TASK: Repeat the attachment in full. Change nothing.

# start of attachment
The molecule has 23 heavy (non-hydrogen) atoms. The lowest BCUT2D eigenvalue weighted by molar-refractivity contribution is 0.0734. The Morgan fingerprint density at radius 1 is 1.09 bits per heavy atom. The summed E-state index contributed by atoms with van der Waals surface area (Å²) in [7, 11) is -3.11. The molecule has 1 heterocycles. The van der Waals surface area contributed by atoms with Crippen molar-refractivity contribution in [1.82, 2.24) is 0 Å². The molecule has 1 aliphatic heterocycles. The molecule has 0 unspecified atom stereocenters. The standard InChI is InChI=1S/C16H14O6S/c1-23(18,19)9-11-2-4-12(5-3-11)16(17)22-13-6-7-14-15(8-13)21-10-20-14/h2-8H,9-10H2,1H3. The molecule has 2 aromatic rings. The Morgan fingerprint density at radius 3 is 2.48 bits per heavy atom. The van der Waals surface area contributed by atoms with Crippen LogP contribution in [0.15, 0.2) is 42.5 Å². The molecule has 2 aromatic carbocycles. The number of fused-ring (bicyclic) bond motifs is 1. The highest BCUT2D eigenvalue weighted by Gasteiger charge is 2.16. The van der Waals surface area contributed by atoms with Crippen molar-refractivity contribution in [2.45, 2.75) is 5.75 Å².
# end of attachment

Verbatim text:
The molecule has 23 heavy (non-hydrogen) atoms. The lowest BCUT2D eigenvalue weighted by molar-refractivity contribution is 0.0734. The Morgan fingerprint density at radius 1 is 1.09 bits per heavy atom. The summed E-state index contributed by atoms with van der Waals surface area (Å²) in [7, 11) is -3.11. The molecule has 1 heterocycles. The van der Waals surface area contributed by atoms with Crippen molar-refractivity contribution in [1.82, 2.24) is 0 Å². The molecule has 1 aliphatic heterocycles. The molecule has 0 unspecified atom stereocenters. The standard InChI is InChI=1S/C16H14O6S/c1-23(18,19)9-11-2-4-12(5-3-11)16(17)22-13-6-7-14-15(8-13)21-10-20-14/h2-8H,9-10H2,1H3. The molecule has 2 aromatic rings. The Morgan fingerprint density at radius 3 is 2.48 bits per heavy atom. The van der Waals surface area contributed by atoms with Crippen LogP contribution in [0.15, 0.2) is 42.5 Å². The molecule has 2 aromatic carbocycles. The number of fused-ring (bicyclic) bond motifs is 1. The highest BCUT2D eigenvalue weighted by Gasteiger charge is 2.16. The van der Waals surface area contributed by atoms with Crippen molar-refractivity contribution in [2.45, 2.75) is 5.75 Å².